But God is after complete healing and growth and wholeness for us. And so we are asked to eventually face, work through, and let go of the self-reliant, self-protective, self-focused thoughts and behaviors that hinder our relationship with Him, with ourselves, and with others.
And to correct a common misconception: You don’t have to be happy about being obedient, handing things over to God, giving up “needs,” forgiving someone else, letting go of bitterness, or living with heartache and longing in order to do it. You don’t have to “feel like it.” Even if you are still heart-sick and sad, you can still humbly submit your life to the Lord and forgive from your heart. Because He has forgiven us. Because we know He will right all wrongs in the end and that He alone has the right to avenge all wrongs.
I was really bothered by this, but I had no recourse. So I complained in my head about it for days. And it was eating me up inside, making me bitter and miserable.
But what finally put a stop to it is when I realized that, in God’s eyes, my thoughts and critical attitude were probably “more” sinful than what this person was guilty of. And I found myself saying, “Yes, Lord, what they did wasn’t right, but I am guilty of pride, unforgiveness, and a harsh, critical attitude. And this is a sin against You. Forgive me!”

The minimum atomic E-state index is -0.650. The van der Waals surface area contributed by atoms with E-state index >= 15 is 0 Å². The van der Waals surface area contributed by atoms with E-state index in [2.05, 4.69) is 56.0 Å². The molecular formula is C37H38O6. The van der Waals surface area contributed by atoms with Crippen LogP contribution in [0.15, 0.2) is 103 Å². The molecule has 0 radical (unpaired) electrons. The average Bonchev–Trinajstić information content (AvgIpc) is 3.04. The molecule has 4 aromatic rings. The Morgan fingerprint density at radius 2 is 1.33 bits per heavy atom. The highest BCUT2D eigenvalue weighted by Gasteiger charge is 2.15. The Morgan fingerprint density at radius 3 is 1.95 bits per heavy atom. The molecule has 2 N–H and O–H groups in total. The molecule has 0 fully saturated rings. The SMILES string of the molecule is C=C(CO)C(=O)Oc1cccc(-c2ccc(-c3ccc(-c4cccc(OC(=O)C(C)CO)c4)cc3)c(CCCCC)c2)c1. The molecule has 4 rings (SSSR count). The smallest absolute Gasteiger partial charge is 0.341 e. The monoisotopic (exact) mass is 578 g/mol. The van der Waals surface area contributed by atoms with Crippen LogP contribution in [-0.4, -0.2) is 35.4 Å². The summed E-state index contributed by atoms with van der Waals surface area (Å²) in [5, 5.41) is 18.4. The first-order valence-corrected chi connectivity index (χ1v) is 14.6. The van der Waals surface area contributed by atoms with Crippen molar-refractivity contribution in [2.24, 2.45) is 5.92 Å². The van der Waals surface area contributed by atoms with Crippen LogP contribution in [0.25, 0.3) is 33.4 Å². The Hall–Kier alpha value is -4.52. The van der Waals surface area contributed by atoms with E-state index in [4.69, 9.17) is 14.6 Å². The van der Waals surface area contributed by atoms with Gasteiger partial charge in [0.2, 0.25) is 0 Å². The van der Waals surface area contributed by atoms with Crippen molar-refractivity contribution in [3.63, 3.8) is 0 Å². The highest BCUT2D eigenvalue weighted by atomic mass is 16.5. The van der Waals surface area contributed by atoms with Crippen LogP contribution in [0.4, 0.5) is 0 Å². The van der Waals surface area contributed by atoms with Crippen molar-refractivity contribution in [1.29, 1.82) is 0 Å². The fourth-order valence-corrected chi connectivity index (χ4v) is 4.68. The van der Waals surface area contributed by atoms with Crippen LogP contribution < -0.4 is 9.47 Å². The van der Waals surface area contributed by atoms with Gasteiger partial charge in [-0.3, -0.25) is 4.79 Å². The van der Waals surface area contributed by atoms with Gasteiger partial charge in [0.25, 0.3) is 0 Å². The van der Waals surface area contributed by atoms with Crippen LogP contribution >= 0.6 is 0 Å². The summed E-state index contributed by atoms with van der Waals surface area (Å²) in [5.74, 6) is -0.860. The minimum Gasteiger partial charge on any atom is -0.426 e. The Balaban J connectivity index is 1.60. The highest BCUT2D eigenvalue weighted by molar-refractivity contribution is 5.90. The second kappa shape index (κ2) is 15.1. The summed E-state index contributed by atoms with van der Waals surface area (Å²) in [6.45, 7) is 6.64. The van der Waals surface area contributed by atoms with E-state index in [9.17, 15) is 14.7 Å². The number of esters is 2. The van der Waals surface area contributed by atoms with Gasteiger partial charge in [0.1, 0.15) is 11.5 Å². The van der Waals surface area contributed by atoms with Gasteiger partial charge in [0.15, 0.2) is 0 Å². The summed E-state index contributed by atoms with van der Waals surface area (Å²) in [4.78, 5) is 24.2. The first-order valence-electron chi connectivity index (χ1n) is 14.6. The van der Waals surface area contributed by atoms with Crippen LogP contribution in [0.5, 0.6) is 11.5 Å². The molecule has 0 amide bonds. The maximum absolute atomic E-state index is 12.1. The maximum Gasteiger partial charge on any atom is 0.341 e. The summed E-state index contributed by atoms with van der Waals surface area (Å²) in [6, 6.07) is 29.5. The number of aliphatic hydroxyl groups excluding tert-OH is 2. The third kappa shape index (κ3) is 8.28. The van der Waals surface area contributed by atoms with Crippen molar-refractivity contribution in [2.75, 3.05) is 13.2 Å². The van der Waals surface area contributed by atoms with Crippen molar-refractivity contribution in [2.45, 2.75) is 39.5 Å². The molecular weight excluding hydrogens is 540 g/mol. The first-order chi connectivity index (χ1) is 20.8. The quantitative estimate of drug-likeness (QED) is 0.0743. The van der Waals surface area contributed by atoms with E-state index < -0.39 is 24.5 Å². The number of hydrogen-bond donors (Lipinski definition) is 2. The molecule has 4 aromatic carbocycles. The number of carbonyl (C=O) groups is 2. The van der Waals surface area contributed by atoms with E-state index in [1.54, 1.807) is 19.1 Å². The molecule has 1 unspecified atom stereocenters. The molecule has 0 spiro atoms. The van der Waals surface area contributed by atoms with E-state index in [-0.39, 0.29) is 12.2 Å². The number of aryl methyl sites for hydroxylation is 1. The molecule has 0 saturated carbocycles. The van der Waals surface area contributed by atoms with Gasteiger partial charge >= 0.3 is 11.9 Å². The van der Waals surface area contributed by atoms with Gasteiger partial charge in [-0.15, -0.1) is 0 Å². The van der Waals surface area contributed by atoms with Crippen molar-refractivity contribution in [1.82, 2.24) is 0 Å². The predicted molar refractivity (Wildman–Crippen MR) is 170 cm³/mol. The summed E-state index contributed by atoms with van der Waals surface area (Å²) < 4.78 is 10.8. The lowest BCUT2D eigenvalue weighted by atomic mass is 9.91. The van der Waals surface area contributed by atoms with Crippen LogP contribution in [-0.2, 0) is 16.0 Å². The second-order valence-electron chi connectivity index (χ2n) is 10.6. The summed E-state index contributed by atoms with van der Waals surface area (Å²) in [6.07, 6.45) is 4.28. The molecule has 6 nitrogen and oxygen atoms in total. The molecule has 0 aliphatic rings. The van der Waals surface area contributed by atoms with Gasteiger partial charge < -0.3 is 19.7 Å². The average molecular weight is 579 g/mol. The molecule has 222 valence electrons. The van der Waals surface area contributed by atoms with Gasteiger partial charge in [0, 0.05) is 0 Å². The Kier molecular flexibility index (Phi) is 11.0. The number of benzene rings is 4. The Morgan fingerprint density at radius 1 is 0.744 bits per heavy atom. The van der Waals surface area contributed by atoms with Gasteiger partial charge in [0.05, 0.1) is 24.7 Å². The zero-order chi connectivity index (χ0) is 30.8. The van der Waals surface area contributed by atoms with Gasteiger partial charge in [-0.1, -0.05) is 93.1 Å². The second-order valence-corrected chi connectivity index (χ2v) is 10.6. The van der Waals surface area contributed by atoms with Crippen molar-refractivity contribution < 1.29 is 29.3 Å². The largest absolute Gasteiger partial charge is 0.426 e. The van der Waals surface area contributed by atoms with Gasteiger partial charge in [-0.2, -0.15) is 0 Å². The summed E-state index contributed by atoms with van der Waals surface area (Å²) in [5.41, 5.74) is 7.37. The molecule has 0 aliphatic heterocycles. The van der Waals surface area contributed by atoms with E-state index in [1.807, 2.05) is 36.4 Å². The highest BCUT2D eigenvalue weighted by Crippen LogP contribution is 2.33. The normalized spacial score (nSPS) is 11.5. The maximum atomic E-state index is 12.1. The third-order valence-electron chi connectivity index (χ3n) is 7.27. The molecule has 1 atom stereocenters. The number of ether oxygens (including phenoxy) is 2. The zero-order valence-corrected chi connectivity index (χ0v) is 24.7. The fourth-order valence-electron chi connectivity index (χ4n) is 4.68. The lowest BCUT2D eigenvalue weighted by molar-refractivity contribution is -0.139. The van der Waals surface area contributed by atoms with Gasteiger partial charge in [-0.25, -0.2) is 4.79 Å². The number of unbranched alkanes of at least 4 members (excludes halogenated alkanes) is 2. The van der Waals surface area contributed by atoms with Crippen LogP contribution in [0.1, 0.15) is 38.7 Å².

It helps us keep a soft, forgiving, repentant heart when we look at ourselves instead of at others. Of course, it is a great thing when we move from saying, “Look at the wrongs they have done to me” to saying, “Lord, forgive them for they don’t know what they’ve been doing.” But it is an equally great thing to move from “Lord, forgive them for they don’t know what they’ve been doing” to “Lord, forgive me for I don’t know what I have been doing.”